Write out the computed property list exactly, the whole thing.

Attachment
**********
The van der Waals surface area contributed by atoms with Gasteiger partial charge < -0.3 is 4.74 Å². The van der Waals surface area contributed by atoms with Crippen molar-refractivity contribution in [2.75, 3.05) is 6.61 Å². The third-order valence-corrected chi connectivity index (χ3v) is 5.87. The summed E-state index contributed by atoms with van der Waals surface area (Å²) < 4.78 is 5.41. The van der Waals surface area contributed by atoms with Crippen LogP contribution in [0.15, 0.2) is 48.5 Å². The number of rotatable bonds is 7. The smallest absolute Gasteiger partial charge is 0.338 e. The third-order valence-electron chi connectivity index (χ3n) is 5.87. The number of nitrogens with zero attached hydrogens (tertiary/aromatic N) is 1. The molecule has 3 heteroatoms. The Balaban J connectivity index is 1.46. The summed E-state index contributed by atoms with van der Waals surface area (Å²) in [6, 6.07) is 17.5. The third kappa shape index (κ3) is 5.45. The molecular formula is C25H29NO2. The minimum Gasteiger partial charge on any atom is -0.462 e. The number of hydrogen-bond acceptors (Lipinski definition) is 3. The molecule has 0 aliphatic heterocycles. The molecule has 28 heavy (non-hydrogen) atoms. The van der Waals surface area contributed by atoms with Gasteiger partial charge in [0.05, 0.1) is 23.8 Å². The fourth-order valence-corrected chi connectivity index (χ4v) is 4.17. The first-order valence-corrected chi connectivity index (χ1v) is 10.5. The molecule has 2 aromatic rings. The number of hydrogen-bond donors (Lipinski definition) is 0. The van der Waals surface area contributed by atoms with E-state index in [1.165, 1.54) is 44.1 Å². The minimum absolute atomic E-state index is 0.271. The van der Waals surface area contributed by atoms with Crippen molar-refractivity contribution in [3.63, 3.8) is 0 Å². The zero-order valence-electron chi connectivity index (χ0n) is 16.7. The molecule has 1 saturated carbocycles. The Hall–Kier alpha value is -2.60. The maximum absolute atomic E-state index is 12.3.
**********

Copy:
The van der Waals surface area contributed by atoms with Gasteiger partial charge < -0.3 is 4.74 Å². The van der Waals surface area contributed by atoms with Crippen molar-refractivity contribution in [2.75, 3.05) is 6.61 Å². The third-order valence-corrected chi connectivity index (χ3v) is 5.87. The summed E-state index contributed by atoms with van der Waals surface area (Å²) < 4.78 is 5.41. The van der Waals surface area contributed by atoms with Crippen LogP contribution in [0.15, 0.2) is 48.5 Å². The number of rotatable bonds is 7. The smallest absolute Gasteiger partial charge is 0.338 e. The third-order valence-electron chi connectivity index (χ3n) is 5.87. The number of nitrogens with zero attached hydrogens (tertiary/aromatic N) is 1. The molecule has 3 heteroatoms. The Balaban J connectivity index is 1.46. The summed E-state index contributed by atoms with van der Waals surface area (Å²) in [6, 6.07) is 17.5. The third kappa shape index (κ3) is 5.45. The molecular formula is C25H29NO2. The minimum Gasteiger partial charge on any atom is -0.462 e. The number of hydrogen-bond acceptors (Lipinski definition) is 3. The molecule has 0 aliphatic heterocycles. The molecule has 28 heavy (non-hydrogen) atoms. The van der Waals surface area contributed by atoms with Gasteiger partial charge in [0.05, 0.1) is 23.8 Å². The fourth-order valence-corrected chi connectivity index (χ4v) is 4.17. The first-order valence-corrected chi connectivity index (χ1v) is 10.5. The molecule has 2 aromatic rings. The number of hydrogen-bond donors (Lipinski definition) is 0. The van der Waals surface area contributed by atoms with E-state index in [1.165, 1.54) is 44.1 Å². The minimum absolute atomic E-state index is 0.271. The van der Waals surface area contributed by atoms with Crippen molar-refractivity contribution in [3.63, 3.8) is 0 Å². The zero-order valence-electron chi connectivity index (χ0n) is 16.7. The molecule has 1 saturated carbocycles. The Hall–Kier alpha value is -2.60. The maximum absolute atomic E-state index is 12.3.